News and analysis
September 10, 2010

CARE Trustee Takes Leave Over Israeli Settlements

Editor's note: This article was updated on Monday, September 13, with new comments from Richard A. Marin, who resigned from the CARE USA board.

A trustee for the international aid group CARE USA, Richard A. Marin, has taken a leave of absence following questions about his employer's ties to companies that have worked to promote Jewish settlements in the West Bank.

Mr. Marin is chief executive of Africa Israel Investments USA, or AFI USA, a real-estate investment company.

Companies working for AFI USA's parent company, Africa Israel Investments, "have been connected to building settlements in the West Bank in violation of international law," CARE said in a statement.

Mr. Marin said in an interview that he was the target of "guilt by association" since he has no influence on the activities of Africa Israel Investments and gets paid by the U.S. company, which deals only with U.S. assets.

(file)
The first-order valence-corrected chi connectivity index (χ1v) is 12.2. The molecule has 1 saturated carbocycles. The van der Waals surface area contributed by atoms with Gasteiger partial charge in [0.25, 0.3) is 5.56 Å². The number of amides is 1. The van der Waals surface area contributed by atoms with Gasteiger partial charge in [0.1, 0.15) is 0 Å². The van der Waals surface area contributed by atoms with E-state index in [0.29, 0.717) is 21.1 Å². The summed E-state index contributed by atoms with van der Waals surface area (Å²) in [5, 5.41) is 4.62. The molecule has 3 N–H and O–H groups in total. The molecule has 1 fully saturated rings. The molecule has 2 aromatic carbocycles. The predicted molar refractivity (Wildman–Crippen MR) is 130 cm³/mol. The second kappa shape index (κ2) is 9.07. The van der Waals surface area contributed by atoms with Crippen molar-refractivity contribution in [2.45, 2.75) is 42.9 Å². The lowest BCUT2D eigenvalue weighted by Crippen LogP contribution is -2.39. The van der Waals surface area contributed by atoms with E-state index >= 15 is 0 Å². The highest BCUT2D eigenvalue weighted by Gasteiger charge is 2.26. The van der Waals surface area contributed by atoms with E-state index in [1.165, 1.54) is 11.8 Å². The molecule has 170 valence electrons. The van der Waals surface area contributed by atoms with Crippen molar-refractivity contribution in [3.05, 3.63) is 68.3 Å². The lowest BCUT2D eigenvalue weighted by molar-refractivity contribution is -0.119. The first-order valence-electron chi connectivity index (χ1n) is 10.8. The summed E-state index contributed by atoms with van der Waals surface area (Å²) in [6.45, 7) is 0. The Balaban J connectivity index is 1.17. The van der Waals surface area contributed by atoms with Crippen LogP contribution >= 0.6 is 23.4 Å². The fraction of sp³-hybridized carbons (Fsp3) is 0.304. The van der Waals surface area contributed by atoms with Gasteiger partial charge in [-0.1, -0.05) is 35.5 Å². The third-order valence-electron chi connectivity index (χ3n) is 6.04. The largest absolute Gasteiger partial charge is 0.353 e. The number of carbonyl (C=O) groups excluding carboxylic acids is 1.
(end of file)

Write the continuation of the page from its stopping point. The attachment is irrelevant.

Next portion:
But he decided to take the board leave, he said, because he has been a CARE supporter for 25 years, and "I don't want anything to slow that mission down."

CARE said it had been informed of the connection by an advocacy group—Adalah-NY: the New York Campaign for the Boycott of Israel.

"Although Mr. Marin and AFI USA do not build settlements in the West Bank, Mr. Marin did not want even the appearance of a connection to hinder CARE's work, especially in the West Bank and Gaza, so he voluntarily stepped aside from his CARE USA board obligations," CARE said in its statement.

"We thank CARE for acting swiftly to appropriately address this issue once it was brought to their attention," Riham Barghouti, a spokesman for Adalah-NY, said in a statement.

A spokesman for Africa Israel Investments told the news service Reuters in August that the company was no longer building West Bank settlements.

"Africa Israel and its subsidiaries for some time have not been involved in real-estate development or residential building in settlements in the West Bank," the spokesman said.